“When we’re starving ourselves down... we’ve sort of broken that contract with ourselves.” It’s so special to be able to do anything like climbing at all, we shouldn’t take it for granted. His analogy is if you buy a car when you’re 16, and you can never replace it for the rest of your life. He bets you’d take incredible care of that car – so why don’t we treat our bodies the same way?
The power a climbing coach commands when helping athletes requires respect, Bechtel says. This influence can be used for great things, and a way Bechtel does this is by asking his athletes if they’re having fun – and why.
“What do you really like about it? What are things that you most enjoy?” he asks his athletes. He recites a common saying, “they won’t care how much you know unless they know how much you care.”
This strategy helps reveal disordered eating as it’s often hidden from those hoping to help.
The documentary recounts Emily Harrington’s denial of the problem, yet she admits she wasn’t having fun. “I didn’t like climbing. I was constantly worried about food, and constantly worried about being successful.” She says she couldn’t see beyond it.
By revealing the core reason – why are you doing this? – we can reveal behaviors we’re hiding, even from ourselves.
“When I talk with clients, my first and foremost concern is their health and wellness,” said Neely Quinn, a climbing nutrition therapist who co-runs the popular TrainingBeta podcast.
“A lot of my clients want to lose weight, and my first conversation with them is, do you actually want to lose weight, and do you need to lose weight, and is that the primary thing that is actually going to make you a better climber?”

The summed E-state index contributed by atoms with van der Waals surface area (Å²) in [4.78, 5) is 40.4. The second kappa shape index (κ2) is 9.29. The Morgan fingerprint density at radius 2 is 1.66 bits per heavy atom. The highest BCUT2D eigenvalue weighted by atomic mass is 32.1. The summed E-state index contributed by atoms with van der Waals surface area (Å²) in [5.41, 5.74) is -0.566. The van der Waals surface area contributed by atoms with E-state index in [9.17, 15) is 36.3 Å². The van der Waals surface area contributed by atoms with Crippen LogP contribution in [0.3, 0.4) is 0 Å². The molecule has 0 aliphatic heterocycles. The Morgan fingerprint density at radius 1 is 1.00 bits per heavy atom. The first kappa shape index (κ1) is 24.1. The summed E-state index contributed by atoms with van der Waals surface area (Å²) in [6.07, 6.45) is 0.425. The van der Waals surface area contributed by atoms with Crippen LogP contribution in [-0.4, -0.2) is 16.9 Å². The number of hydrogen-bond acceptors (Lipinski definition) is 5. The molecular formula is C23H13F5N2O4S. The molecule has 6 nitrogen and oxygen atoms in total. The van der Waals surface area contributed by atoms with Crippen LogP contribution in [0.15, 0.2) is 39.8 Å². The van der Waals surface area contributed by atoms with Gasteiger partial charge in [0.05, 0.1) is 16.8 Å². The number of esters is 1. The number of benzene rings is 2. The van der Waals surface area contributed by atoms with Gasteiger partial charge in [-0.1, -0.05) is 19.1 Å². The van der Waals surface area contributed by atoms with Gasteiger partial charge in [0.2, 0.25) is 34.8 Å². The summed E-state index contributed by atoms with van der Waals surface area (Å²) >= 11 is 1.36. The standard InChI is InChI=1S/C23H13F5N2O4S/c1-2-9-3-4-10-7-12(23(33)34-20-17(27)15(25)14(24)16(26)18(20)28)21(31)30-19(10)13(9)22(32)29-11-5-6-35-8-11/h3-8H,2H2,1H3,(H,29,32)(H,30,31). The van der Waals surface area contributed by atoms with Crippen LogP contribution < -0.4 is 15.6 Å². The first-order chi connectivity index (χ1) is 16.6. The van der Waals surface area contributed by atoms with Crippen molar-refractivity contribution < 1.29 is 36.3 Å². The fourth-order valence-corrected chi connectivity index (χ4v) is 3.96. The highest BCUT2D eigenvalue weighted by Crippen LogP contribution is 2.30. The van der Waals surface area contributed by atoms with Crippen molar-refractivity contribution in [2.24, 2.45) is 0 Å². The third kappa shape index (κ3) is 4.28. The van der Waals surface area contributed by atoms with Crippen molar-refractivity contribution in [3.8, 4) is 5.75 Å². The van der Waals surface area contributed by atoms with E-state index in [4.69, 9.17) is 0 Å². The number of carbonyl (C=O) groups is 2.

Both Quinn and Bechtel reflect on the weight to strength ratio. If a climber gets stronger, they don’t have to lose weight. Near the end of the documentary, Angie Payne sends Freaks of the Industry, a traversing V13 boulder problem in Rocky Mountain National Park. It was her second V13, after she sent the Automator, also in Rocky Mountain.
“And I did it at a healthy weight, without losing any weight, and that was a big success for me,” she said. “What I realized once I started gaining weight again and getting healthier is...feeling really strong feels even better than feeling light.”
Climbing can change the course of a life. When scaling a wall, thinking of nothing but holding on, we transport ourselves above our problems. We leave unpaid bills or career stresses on the ground and rise up. We feel strong.
What we do to get up there is deeply personal. It does not have to be destructive to our bodies.
There are many tactics climbers can use to further de-stigmatize eating disorders and make it easier to get help. We can do our part by being role models, creating space to talk about it, and listening to people when they reach out.
As leaders for our local climbing communities, we can light up the darkness, one conversation at a time.
Image provided by Caroline Treadway
About the Author
Jake Byk is the marketing coordinator for the Climbing Wall Association. He's an avid hiker, mountaineer, lover of hard-to-reach places and long drives. He's spent four years as a journalist, then a public lands advocate, documenting the Great Plains and Mountain West before joining the CWA.